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ENTERTAINMENT
February 20, 2011 | By Craig LaBan, Inquirer Restaurant Critic
In the February chill of 1975, a 15-year-old boy left his home in the Mexican state of Guanajuato, slipped illegally across the border at Yuma, Ariz., and boarded a plane for Philadelphia. Along with two older friends who joined him, Isidro Rodriguez was headed for snowbound Kennett Square. The promise of big money from working the mushroom farms there was the talk of their little city, Moroleón. "But it was a lie - and I didn't like it," recalls Rodriguez, who found hundreds of migrant workers from his town already toiling there in the dark, smelly, windowless cinder-block buildings for $1.85 an hour.
NEWS
January 14, 2012
Russell J. Roth Sr., 83, of Sellersville, who retired as an electronics manager in 1992, died Tuesday, Jan. 10, of pulmonary fibrosis at Grand View Hospital. Born in Rochester, N.Y., Mr. Roth graduated from high school there. He served in the Navy from September 1945 to April 1949 and again from 1950 to 1952. His daughter, Cynthia Mannes, said he served in shipboard fire-control units in the Mediterranean, then was recalled to duty during the Korean War. Mr. Roth earned his bachelor's degree at Rutgers University after night classes in the late 1960s, while he was a quality-control manager for Philco-Ford in Philadelphia.
SPORTS
June 27, 2011 | Associated Press
CHICAGO - Davey Johnson was named manager of the Washington Nationals on Sunday, three days after Jim Riggleman stunned the team by resigning. Johnson will manage the rest of the season and his first game will be Monday against the Los Angeles Angels. He has been a senior adviser with the team since 2009, though he hasn't managed in the big leagues since 2000 with the Los Angeles Dodgers. Johnson also agreed to a three-year consulting contract through 2013 that will allow him to remain with the team and help select a successor for next season.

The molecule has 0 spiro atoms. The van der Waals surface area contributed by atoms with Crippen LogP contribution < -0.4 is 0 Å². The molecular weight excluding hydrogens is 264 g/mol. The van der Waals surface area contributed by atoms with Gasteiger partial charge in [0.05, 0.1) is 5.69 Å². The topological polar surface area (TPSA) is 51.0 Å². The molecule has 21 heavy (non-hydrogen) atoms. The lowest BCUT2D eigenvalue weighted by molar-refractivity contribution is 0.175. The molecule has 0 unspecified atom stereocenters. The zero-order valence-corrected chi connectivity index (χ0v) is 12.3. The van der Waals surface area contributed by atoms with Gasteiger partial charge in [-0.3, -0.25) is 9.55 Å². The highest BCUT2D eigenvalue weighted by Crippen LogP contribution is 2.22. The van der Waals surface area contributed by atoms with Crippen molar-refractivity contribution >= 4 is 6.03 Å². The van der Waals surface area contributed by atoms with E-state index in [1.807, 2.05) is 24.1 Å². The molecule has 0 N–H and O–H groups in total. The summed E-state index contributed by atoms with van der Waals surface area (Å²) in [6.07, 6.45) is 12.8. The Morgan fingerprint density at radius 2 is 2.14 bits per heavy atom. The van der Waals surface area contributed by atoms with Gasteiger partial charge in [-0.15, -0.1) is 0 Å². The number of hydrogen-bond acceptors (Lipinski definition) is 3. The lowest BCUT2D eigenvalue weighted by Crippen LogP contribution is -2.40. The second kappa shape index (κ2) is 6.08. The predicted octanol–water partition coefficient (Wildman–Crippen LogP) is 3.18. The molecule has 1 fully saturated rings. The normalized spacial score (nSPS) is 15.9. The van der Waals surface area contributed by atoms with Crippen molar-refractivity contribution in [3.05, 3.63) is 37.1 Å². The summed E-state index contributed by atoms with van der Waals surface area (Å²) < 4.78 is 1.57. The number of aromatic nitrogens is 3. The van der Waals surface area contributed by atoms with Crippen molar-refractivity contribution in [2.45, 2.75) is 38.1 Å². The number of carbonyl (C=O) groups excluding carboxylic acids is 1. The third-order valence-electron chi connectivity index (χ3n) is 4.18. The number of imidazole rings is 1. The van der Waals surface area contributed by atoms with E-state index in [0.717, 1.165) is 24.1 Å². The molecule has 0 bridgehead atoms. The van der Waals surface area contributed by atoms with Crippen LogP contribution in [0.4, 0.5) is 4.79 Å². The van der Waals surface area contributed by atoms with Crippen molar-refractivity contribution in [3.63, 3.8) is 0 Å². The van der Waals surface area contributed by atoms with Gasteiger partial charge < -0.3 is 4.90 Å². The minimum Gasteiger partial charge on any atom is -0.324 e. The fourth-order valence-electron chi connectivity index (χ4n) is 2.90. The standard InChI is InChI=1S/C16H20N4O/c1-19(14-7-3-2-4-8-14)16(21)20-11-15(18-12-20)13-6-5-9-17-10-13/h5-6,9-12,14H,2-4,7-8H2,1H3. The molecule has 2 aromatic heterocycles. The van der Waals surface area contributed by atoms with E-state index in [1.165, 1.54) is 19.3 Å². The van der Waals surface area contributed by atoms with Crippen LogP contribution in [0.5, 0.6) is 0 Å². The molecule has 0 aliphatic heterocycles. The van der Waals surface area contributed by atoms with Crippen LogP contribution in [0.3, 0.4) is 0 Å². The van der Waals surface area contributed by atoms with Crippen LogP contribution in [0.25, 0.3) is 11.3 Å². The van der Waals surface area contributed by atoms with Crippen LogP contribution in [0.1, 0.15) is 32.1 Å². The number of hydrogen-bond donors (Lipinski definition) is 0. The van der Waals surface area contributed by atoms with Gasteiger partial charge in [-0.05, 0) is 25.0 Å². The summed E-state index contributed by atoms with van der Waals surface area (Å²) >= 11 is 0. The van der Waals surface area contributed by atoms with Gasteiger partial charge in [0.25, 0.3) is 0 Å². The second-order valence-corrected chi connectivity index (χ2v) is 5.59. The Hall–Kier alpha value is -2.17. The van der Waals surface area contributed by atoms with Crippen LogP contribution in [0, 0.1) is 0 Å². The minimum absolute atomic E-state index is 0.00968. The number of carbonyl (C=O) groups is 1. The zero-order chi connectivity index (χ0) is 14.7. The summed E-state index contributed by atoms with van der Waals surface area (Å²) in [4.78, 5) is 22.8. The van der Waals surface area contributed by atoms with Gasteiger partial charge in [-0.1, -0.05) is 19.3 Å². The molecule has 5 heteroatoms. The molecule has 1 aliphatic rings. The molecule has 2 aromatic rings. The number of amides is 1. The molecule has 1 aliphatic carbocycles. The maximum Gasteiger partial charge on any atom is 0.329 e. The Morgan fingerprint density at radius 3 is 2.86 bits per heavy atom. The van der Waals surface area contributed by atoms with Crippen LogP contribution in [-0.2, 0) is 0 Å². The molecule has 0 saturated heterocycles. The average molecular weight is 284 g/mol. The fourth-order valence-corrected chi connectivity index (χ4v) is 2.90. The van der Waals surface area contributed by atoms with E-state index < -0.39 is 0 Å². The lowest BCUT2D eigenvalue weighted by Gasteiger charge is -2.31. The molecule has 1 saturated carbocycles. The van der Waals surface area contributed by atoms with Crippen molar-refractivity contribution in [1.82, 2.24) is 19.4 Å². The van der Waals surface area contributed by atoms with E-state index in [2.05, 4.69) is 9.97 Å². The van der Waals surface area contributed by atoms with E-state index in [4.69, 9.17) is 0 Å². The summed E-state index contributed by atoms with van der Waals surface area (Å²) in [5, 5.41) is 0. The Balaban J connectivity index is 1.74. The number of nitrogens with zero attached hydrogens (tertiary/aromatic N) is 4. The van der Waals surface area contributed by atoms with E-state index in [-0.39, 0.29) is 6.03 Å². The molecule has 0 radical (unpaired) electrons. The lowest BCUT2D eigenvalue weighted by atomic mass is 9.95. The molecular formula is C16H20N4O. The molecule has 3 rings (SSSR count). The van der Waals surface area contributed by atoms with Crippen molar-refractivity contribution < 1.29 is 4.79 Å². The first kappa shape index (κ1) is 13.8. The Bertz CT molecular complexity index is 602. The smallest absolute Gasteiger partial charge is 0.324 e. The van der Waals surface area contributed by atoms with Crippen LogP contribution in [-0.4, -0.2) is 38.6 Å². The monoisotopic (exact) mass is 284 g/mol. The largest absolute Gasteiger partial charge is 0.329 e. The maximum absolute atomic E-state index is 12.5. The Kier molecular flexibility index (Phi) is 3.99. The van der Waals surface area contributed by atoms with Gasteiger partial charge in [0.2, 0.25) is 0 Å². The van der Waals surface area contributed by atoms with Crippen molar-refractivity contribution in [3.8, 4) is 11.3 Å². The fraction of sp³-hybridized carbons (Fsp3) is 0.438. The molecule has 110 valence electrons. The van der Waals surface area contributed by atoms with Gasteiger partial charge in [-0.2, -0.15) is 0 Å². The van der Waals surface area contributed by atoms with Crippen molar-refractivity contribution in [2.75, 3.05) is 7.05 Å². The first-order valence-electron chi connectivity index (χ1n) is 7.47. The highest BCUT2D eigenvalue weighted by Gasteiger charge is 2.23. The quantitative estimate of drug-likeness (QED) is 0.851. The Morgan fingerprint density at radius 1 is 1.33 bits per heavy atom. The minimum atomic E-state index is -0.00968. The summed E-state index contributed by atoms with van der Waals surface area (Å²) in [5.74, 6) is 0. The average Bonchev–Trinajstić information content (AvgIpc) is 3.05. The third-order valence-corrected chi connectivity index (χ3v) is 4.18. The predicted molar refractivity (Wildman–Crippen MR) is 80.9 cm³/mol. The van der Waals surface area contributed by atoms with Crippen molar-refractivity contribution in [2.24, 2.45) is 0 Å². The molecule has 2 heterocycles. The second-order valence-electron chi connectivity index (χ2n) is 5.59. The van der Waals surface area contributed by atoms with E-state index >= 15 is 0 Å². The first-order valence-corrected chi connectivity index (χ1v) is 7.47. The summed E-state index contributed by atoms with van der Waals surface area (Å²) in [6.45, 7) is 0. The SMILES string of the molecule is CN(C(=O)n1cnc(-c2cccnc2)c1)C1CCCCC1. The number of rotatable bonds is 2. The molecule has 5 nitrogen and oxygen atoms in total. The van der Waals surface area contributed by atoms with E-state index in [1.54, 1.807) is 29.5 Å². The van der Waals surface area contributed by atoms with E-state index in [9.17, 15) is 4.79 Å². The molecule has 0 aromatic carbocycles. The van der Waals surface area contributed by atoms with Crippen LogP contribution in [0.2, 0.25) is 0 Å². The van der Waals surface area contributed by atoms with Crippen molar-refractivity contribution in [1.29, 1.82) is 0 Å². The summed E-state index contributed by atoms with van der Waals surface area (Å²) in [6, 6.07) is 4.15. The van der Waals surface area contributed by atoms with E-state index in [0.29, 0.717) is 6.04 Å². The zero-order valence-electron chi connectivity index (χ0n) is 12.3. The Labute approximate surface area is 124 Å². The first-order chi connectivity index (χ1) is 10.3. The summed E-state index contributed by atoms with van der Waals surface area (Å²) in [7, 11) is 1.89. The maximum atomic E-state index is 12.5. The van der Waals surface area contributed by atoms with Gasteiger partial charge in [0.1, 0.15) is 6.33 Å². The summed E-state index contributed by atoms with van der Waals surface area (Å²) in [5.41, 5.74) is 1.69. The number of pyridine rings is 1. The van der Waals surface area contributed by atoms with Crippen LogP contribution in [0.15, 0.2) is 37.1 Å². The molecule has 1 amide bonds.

NEWS
October 4, 2011
By Paul Jablow It would be a nightmare Rotisserie league lineup: Tony La Russa and Ron Washington as the double-play combination, Terry Francona at first, Joe Girardi behind the plate, and Charlie Manuel, with his .198 big-league batting average, alongside Ron Roenicke in the outfield. These guys - all marginal major-league players at best - were heading six of the 10 teams in contention for the playoffs in the final days of the baseball season. Three other top teams were led by managers who never made the majors.
NEWS
July 13, 2012 | By Bonnie L. Cook, Inquirer Staff Writer
After more than six hours of debate, the Lower Merion Township commissioners voted late Wednesday to approve a $275,000 pay package for township manager Douglas Cleland. A minority of Republicans led by commissioner Jenny Brown tried without success to amend the two-year pact, which would have caused it to be tabled under Roberts Rules of Order. The vote was 8 to 5, with one member of the 14-member panel absent. The yes votes all came from Democrats; the no votes came from three Republicans and two Democrats who broke with party lines.
NEWS
December 4, 2012
Chris Stamp, 70, who as a cockney kid from East London aspired to make a documentary film about the rise of British rock in the 1960s and ended up helping discover and manage a raucous working-class quartet called The Who, died Nov. 24 in Manhattan. The cause was complications of colorectal cancer, his wife, Calixte, said. "I was knocked out," Mr. Stamp recalled in 1966 of the night he first saw The Who perform in 1964. "But the excitement I felt wasn't coming from the group. I couldn't get near enough.
SPORTS
January 7, 2013 | BY MIKE KERN, Daily News Staff Writer kernm@phillynews.com
FORT LAUDERDALE, Fla. - There are more than a few Alabama folks who will tell you that junior AJ McCarron could be the best quarterback the Crimson Tide has had since, dare we say, Joe Namath. With apologies to Richard Todd (or was that Jay Barker?), that was nearly half a century ago. Yet when most people think about the defending national champions, the passing game probably isn't the first thing that comes to mind. Maybe it's defense, even if this one isn't Nick Saban's strongest.
SPORTS
November 22, 2012